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Ohio State students unearth the past in Italy

As part the university’s agreement with the University of Pisa, Ohio State students have the opportunity to study at the Field School in Medieval Archaeology and Bioarchaeology at Badia Pozzeveri. Located in Lucca, Italy, the field school features an immersive academic program designed to train students in archaeological and bioarcheological field and laboratory methods. Badia Pozzeveri is the site of a monastery that was situated along the Via Francigena, a major trade and pilgrimage route running from France to Rome. The excavation of the site began in 2011, and Ohio State undergraduate and graduate students have been there from the start. 

The site’s location along the Via Francigena will allow students to literally unearth insights about pilgrimage dynamics and medieval trade, as well as the intricacies of monastic life. According to the field school, “the only visible portion of the abbey is the church, while the remains of the monastery—chapter house, scriptorium, cloister, cell, kitchens, dining hall—are buried in the [surrounding] soil,” providing students with a great deal of ground to cover. 

Not only do students get the chance to excavate what remains of this medieval abbey, they have the rare opportunity to uncover the monastery’s cemetery, studying who was buried there and how, and placing these funerary practices in cultural and historical context. “This means we will be able to conduct research with experts in local archaeology from the initial excavation phases to the complete analysis of human skeletal remains, benefitting from extremely detailed information on the archaeological context,” said Giuseppe Vercellotti, an instructor for the program and an archaeologist from Ohio State. “I see this collaboration as an incredible opportunity for producing high-level bioarchaeological research on a region of the world that, in spite of its historical importance, is extremely underrepresented in the literature.”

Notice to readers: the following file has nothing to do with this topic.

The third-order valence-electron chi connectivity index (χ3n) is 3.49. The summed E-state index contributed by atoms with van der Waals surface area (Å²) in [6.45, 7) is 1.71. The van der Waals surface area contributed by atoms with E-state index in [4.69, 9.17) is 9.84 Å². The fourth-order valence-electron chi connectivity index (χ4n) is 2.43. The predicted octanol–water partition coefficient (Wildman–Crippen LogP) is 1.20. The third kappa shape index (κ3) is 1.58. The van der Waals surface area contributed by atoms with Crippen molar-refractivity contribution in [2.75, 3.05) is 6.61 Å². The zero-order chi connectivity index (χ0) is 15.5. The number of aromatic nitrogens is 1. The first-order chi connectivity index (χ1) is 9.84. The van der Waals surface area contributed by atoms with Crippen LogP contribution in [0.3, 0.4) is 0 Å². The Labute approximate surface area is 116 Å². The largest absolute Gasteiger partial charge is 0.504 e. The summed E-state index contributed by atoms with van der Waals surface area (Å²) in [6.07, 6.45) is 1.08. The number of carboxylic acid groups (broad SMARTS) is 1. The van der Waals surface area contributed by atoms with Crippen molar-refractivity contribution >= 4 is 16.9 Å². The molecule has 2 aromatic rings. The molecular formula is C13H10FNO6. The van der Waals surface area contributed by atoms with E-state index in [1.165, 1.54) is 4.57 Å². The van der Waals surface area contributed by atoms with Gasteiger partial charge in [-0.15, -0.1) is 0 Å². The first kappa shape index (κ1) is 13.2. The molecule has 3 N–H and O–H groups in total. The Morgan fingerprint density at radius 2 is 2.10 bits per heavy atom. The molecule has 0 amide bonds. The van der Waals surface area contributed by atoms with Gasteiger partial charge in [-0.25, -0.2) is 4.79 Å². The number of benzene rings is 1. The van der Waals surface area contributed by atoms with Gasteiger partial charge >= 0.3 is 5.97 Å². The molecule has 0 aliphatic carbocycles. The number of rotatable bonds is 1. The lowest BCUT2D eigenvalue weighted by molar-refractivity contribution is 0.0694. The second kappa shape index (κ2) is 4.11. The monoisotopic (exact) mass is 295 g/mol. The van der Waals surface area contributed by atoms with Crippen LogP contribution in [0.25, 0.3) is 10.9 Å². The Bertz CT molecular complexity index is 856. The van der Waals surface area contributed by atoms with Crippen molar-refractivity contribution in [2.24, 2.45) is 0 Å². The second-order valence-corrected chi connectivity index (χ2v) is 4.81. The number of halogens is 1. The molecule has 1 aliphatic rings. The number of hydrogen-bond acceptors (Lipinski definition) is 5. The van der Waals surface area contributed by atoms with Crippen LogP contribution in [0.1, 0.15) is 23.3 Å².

In July 2012, 30 archaeologists, students and faculty from around the world worked at Badia Pozzeveri. The field school program allows students to benefit not only from this experiential learning, but from the knowledge of their fellow excavators as well. “Through hands-on participation in the excavation, our students have the rare opportunity to learn all aspects of a bioarchaeological project by working side-by-side with international experts in the discipline,” said Vercellotti. “On a more personal level, the participation in the field school allows our students to experience life in a different country and to create long-lasting relationships with colleagues from other countries.” 

This opportunity may be a once-in-a lifetime chance for those who travel to Lucca, but many Ohio State undergraduate and graduate students will have that chance. According to Vercellotti, the university’s agreement with the University of Pisa will “allow us to offer a field school in Italy for years to come.”